Quotes and Memorable Phrases

I’ve always admired authors who can sprinkle their prose with Latin, French, or German phrases without sounding snobbish. This is a skill I have not mastered.

My current guilty pleasure reading is Elizabeth Peters’ Amelia Peabody series. Set in England and Egypt from 1896 to 1926, the main character is an independently wealthy amateur Egyptologist.  Ms. Peters not only sprinkles Latin, German and French throughout, but translations of ancient Egyptian poems and prayers and Arabic sayings.

Knowing I am hopelessly out-classed in this field, I have decided to coin some of my own phrases as well as draw from popular culture. Here goes! (That’s one.)

“There’s a lot of that going around.” I like this one because of its versatility.  It is a very useful phrase to use when a new acquaintance starts to tell you about her current cough, or her nephew’s flu. It can also mean there’s a lot of stupidity and silliness going around – depends on the context.

“What the …..?” Best left unfinished, this phrase can be used to express a variety of emotions ranging from genuine confusion to outright anger.

“Now where did I put that?” Used by a wide range of people or all ages. Contrary to popular belief, it is not limited to senior citizens.

“Be right there.” Of course you won’t. You have twelve things to do before you respond, all of which will take more time than you intended. Sometimes it works to placate, at least temporarily.

“Truth is not victimized by fiction.” This is an original. Sounds good, somewhat philosophical and almost poetic, but most likely not true.

“The exception proves the rule.” This phrase really gets my goat! (See, another one.) On the face of it, it makes no sense. According to my research, the old-fashioned syntax disguises its true meaning, which is “The exception disproves the rule.” (Proves=tests).

Enough of this for now. Got to get going  before my get up and go is gone. (Sorry about that last one).




Destructive, Dysfuntional, Dystopian — Distasteful!

I went to the movies this last weekend to see Paddington. I went, I tell myself, because I am doing research on children’s book characters who are kind, thoughtful and strong, instead of obnoxious, loud and mean. Paddington has just made his movie debut, and while I have read two of Michael Bond’s twenty-five book series (I read the 1959 first book and the 2012 last book), I wanted to see first hand how children responded to Paddington.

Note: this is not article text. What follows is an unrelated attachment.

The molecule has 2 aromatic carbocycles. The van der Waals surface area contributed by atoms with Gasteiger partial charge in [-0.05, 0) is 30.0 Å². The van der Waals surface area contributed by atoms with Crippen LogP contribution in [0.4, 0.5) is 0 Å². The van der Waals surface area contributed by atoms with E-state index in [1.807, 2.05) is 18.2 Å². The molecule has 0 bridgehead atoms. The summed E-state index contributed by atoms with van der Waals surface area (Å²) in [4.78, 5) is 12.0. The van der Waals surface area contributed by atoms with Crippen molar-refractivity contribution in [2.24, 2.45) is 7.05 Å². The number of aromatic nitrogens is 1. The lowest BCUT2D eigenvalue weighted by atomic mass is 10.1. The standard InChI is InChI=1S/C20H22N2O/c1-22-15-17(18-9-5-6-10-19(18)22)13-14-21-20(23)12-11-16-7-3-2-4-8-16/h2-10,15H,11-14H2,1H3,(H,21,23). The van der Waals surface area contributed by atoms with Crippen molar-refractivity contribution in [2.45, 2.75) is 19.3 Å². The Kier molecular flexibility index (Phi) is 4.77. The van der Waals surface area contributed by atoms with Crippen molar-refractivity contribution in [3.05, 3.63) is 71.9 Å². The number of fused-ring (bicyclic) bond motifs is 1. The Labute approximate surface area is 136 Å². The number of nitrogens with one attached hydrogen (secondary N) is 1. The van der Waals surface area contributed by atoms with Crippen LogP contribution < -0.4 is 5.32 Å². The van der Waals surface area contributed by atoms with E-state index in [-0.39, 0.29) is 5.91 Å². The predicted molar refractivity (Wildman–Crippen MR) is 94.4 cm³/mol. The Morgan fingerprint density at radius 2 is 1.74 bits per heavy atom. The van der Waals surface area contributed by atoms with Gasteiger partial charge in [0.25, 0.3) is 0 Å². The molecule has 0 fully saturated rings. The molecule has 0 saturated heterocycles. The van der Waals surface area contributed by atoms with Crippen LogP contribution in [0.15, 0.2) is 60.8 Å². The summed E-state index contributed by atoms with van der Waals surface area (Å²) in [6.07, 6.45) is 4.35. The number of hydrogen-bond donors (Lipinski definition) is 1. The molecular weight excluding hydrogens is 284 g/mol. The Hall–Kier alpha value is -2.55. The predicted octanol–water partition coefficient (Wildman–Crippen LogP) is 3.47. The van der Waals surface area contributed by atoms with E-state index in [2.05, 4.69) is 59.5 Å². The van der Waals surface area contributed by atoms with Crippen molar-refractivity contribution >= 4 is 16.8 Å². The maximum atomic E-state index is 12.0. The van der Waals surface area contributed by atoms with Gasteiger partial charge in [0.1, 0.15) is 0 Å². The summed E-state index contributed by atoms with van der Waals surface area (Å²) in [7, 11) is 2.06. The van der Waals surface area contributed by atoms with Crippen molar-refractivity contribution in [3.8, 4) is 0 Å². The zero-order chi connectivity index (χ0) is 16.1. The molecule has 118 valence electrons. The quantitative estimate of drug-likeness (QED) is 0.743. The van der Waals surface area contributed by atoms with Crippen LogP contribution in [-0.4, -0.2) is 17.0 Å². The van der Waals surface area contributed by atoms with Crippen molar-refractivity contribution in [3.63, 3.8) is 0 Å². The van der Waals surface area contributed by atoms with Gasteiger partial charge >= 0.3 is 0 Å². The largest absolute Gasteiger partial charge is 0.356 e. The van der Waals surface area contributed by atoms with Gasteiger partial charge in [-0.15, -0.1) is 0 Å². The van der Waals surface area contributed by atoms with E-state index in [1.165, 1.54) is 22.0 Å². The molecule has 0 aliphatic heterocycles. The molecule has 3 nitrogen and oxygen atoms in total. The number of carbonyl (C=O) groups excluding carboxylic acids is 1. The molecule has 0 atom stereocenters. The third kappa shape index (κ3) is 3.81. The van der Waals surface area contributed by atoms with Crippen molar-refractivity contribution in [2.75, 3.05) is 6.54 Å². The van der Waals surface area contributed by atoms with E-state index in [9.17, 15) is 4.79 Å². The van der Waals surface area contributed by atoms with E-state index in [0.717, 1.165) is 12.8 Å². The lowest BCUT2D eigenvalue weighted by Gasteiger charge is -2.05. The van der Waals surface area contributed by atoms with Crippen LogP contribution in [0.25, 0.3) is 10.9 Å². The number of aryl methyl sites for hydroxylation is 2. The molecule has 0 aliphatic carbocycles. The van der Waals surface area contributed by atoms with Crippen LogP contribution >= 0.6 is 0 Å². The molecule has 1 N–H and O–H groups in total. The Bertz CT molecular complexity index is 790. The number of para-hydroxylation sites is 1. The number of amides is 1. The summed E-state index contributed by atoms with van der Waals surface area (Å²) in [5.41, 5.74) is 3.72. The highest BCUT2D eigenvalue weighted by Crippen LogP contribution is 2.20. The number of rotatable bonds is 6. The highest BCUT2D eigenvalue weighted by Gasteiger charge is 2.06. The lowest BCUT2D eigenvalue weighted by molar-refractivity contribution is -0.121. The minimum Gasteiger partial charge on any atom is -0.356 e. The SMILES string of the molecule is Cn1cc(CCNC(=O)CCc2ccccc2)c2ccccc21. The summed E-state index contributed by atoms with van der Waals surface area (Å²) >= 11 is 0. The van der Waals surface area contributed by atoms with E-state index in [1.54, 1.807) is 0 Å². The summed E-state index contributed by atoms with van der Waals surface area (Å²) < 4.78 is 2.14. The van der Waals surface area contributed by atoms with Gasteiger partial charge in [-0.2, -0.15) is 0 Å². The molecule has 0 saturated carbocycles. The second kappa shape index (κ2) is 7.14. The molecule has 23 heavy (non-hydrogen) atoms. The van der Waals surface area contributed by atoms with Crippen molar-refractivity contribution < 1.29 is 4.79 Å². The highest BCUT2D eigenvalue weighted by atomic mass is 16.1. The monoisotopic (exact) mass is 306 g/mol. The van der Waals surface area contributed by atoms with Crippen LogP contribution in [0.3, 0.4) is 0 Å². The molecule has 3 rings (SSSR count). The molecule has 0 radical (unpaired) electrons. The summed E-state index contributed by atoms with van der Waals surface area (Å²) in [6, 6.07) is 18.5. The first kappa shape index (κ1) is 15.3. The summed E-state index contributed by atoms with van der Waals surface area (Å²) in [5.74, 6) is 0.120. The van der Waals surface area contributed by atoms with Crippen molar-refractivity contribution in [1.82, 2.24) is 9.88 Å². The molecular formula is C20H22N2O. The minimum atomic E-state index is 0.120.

I was delighted. I got to the theater just after the movie started and found the perfect seat to see both the movie and the audience. The movie was technologically perfect. Paddington was a very appealing animation. If it is possible for a “bear” to move like a human and still remain a convincing bear, the creators of Padding did it. The human cast was spot-on. I even forgot for a while that Mr. Henry Brown was really Lord Grantham and should have been at Downton Abbey instead of in a quirky townhouse in London.

As the movie proceeded, children and their parents began to giggle and laugh. I even laughed out loud (LOL?). It was great to see families together. Padding was a hit. While there was danger and conflict – after all there is no story without those two elements, it didn’t scare the children, it engaged them.

Paddington was rated PG, along with Into the Woods. I think Into the Woods would be far scarier to a three to five-year old than Paddington. Of course the next rating level higher (PG 13) includes such high fear-factor movies as Taken and The Woman in Black 2: Angel of Death.

I’m glad I went. It gave me a much-needed lift. I am more convinced than ever that all of us need many more heroes who are kind, thoughtful and strong.



DSCF1955                  Since I don’t have any pictures of cute bears, Sofie has agreed to pose.

The Routine! The Routine!